The proper role of FAA in this and any similar controversy is to conduct its own measurements and share them with the responsible parties. It should share its findings on altimeter vulnerabilities and leave the modeling in 5G emissions to the experts.
The priority for Congress in the Wednesday hearing to to draw a bright line between network projects in legitimate need of federal support for construction, technical capacity development, and backhaul and those, like Loveland, that are simply vanity projects.
The way forward is to prioritize urgent needs over long term visions. In cases where a new wireline network is the only solution that will get a rural community online, of course that network needs to be all fiber and potentially symmetrical. But such cases are rare.
Barring the advent of some new technology that allows you and your neighbors to use the same band at the same time with absolutely no interference, this is all there is. We will have have such a technology someday, but we quite have it yet.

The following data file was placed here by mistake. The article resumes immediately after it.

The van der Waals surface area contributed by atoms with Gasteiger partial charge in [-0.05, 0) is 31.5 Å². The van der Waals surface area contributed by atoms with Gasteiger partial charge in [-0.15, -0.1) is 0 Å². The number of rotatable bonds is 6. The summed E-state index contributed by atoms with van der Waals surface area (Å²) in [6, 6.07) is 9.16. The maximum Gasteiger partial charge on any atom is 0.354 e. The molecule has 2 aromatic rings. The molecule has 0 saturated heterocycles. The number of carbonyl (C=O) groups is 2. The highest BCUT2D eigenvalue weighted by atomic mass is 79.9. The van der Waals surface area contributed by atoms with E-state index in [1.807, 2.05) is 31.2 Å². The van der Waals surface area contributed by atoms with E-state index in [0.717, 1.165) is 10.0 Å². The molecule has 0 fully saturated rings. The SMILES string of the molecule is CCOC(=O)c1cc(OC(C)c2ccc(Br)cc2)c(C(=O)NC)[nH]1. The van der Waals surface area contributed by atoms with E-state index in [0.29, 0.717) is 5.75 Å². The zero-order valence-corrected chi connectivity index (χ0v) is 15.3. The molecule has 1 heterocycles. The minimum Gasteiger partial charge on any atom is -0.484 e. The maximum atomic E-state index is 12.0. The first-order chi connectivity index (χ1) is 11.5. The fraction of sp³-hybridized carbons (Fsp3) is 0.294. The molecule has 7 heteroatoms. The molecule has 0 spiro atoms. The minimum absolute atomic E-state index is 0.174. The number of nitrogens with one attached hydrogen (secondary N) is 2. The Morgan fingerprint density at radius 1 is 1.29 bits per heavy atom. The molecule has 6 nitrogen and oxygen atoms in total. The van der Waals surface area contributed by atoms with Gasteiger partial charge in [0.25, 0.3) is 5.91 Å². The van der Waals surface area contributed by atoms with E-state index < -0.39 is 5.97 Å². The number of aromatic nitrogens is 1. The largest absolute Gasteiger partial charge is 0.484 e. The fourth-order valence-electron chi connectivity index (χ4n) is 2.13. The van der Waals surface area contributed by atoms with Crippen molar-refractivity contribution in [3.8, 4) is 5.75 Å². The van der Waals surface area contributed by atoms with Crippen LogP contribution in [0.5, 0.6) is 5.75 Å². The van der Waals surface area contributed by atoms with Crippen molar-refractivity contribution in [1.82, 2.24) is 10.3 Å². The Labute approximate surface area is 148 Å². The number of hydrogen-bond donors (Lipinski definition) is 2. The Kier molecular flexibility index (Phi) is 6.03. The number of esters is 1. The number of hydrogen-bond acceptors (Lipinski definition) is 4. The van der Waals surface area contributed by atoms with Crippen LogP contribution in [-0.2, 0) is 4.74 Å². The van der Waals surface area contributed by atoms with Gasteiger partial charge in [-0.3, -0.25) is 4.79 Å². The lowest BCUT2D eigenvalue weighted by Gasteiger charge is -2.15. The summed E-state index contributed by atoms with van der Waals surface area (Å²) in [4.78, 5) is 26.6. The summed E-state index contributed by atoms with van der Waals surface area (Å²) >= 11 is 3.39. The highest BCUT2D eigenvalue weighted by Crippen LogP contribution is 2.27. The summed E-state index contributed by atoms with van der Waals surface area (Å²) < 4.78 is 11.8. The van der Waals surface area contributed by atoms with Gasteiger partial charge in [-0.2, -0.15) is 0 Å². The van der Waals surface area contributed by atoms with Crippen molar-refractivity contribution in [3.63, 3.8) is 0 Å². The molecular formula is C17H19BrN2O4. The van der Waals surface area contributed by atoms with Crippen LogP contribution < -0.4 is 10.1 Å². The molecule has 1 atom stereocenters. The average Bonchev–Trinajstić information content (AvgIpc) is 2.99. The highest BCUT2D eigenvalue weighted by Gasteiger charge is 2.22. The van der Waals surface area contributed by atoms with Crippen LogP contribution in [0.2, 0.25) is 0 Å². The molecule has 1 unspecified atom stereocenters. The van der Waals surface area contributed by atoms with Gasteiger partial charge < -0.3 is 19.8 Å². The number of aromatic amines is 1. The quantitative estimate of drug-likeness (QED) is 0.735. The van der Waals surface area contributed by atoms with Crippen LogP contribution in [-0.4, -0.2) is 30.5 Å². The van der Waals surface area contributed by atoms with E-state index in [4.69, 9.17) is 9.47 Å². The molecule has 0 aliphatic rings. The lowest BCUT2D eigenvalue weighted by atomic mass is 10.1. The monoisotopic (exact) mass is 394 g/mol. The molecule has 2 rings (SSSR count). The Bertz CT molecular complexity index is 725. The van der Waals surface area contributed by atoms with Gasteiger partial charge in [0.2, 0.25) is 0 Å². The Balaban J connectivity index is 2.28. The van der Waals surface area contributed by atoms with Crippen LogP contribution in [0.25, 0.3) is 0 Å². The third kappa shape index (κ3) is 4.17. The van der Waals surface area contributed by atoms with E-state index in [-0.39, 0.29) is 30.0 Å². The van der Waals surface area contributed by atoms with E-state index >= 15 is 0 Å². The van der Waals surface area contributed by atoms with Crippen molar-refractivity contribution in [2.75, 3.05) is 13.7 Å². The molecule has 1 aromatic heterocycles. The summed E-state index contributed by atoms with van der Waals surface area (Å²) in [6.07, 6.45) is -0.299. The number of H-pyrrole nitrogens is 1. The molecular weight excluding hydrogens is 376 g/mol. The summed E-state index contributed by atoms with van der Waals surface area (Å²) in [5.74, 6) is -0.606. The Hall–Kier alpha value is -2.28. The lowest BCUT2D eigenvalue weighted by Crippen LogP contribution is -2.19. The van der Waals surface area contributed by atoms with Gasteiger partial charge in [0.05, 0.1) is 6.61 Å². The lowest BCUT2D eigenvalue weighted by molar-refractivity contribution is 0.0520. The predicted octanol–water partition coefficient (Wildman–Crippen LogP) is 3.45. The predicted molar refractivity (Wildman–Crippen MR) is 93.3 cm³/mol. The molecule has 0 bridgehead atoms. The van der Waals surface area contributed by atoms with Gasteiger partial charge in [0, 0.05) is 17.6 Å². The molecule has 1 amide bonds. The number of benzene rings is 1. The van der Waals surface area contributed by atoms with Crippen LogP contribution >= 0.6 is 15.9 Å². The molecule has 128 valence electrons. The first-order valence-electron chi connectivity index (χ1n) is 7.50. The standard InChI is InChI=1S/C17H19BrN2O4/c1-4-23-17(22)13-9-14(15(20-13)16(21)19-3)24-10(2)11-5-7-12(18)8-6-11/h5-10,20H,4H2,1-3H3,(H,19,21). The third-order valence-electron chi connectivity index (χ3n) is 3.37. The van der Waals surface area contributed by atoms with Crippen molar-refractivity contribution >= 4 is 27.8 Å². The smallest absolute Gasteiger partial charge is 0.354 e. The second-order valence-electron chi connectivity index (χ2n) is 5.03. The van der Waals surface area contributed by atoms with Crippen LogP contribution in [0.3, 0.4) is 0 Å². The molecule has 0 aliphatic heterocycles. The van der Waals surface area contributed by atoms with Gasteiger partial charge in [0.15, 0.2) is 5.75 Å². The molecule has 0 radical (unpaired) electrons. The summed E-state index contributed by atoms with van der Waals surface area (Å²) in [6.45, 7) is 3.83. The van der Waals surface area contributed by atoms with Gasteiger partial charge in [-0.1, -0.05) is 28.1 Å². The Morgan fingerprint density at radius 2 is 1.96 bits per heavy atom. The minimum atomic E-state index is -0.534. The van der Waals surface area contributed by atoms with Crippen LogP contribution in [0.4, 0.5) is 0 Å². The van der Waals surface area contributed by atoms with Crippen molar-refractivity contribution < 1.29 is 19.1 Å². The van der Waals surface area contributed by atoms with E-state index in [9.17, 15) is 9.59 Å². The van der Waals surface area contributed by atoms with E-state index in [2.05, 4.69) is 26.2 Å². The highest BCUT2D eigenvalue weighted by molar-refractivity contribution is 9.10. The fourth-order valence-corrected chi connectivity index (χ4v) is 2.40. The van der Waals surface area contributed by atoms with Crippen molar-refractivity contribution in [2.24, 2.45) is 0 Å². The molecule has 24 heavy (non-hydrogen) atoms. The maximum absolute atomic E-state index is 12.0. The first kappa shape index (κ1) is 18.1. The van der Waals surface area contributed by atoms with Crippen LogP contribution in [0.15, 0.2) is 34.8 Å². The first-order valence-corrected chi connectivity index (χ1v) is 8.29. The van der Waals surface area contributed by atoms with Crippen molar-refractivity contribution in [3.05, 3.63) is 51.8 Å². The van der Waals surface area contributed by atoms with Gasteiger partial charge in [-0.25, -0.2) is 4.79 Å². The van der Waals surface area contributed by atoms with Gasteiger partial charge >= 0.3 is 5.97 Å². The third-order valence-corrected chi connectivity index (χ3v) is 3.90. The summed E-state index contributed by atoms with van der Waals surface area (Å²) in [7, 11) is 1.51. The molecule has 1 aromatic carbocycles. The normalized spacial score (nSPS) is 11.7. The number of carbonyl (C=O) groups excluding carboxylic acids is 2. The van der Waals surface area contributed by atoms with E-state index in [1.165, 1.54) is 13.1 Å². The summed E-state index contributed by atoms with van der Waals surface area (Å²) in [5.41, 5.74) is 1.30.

Coalition members are engaged in some exciting demonstrations and some real network builds, especially Rakuten and Reliance Jio. Rakuten is building a new nationwide 4G/5G network in Japan, and Reliance Jio, creator of the world’s largest mobile network, is blanketing India with 5G.
I’m proposing that the FCC releases 480 MHz of bandwidth in the 6 GHz band for a pilot project. The terms of the pilot are as specified, three high speed, indivisible 160 MHz channels supported by ongoing work on inter-access point coordination.
We also need to get better – a lot better – at communicating our aspirations and motives for creating new technology. 5G is an a chaotic state in many jurisdictions these days because we’ve failed to communicate the benefits and to bring the public along with us.